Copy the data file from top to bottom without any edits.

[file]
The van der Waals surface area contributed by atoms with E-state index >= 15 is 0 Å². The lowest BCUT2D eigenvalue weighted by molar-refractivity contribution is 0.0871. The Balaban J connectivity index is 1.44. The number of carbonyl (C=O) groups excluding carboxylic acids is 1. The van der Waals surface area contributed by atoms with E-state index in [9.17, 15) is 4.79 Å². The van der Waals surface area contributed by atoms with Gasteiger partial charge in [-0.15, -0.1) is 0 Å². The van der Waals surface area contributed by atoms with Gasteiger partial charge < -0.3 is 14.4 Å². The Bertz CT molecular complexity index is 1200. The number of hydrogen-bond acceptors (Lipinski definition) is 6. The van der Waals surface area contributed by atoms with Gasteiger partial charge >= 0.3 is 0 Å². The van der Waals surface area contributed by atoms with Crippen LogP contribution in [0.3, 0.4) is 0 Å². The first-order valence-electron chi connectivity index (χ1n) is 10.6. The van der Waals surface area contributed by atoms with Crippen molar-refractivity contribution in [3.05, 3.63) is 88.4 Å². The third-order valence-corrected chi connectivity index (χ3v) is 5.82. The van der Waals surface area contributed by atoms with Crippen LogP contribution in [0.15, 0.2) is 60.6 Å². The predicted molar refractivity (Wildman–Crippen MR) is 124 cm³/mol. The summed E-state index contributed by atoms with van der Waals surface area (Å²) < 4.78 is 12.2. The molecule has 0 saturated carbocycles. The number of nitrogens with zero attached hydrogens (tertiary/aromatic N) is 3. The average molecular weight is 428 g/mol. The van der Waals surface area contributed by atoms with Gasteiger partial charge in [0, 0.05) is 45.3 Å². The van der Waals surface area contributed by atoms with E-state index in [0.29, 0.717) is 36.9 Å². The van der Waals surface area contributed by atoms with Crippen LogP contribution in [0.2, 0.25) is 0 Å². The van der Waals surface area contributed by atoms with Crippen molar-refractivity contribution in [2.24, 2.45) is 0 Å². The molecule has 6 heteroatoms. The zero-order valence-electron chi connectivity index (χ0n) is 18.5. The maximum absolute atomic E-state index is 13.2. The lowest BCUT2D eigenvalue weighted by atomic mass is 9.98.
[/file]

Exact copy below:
The van der Waals surface area contributed by atoms with E-state index >= 15 is 0 Å². The lowest BCUT2D eigenvalue weighted by molar-refractivity contribution is 0.0871. The Balaban J connectivity index is 1.44. The number of carbonyl (C=O) groups excluding carboxylic acids is 1. The van der Waals surface area contributed by atoms with E-state index in [9.17, 15) is 4.79 Å². The van der Waals surface area contributed by atoms with Gasteiger partial charge in [-0.15, -0.1) is 0 Å². The van der Waals surface area contributed by atoms with Gasteiger partial charge < -0.3 is 14.4 Å². The Bertz CT molecular complexity index is 1200. The number of hydrogen-bond acceptors (Lipinski definition) is 6. The van der Waals surface area contributed by atoms with Gasteiger partial charge >= 0.3 is 0 Å². The van der Waals surface area contributed by atoms with Crippen LogP contribution in [0.3, 0.4) is 0 Å². The first-order valence-electron chi connectivity index (χ1n) is 10.6. The van der Waals surface area contributed by atoms with Crippen molar-refractivity contribution in [3.05, 3.63) is 88.4 Å². The third-order valence-corrected chi connectivity index (χ3v) is 5.82. The van der Waals surface area contributed by atoms with Crippen LogP contribution in [0.15, 0.2) is 60.6 Å². The predicted molar refractivity (Wildman–Crippen MR) is 124 cm³/mol. The summed E-state index contributed by atoms with van der Waals surface area (Å²) < 4.78 is 12.2. The molecule has 0 saturated carbocycles. The number of nitrogens with zero attached hydrogens (tertiary/aromatic N) is 3. The average molecular weight is 428 g/mol. The van der Waals surface area contributed by atoms with Gasteiger partial charge in [0, 0.05) is 45.3 Å². The van der Waals surface area contributed by atoms with E-state index in [0.29, 0.717) is 36.9 Å². The van der Waals surface area contributed by atoms with Crippen LogP contribution in [0.2, 0.25) is 0 Å². The van der Waals surface area contributed by atoms with Crippen molar-refractivity contribution in [2.24, 2.45) is 0 Å². The molecule has 6 heteroatoms. The zero-order valence-electron chi connectivity index (χ0n) is 18.5. The maximum absolute atomic E-state index is 13.2. The lowest BCUT2D eigenvalue weighted by atomic mass is 9.98.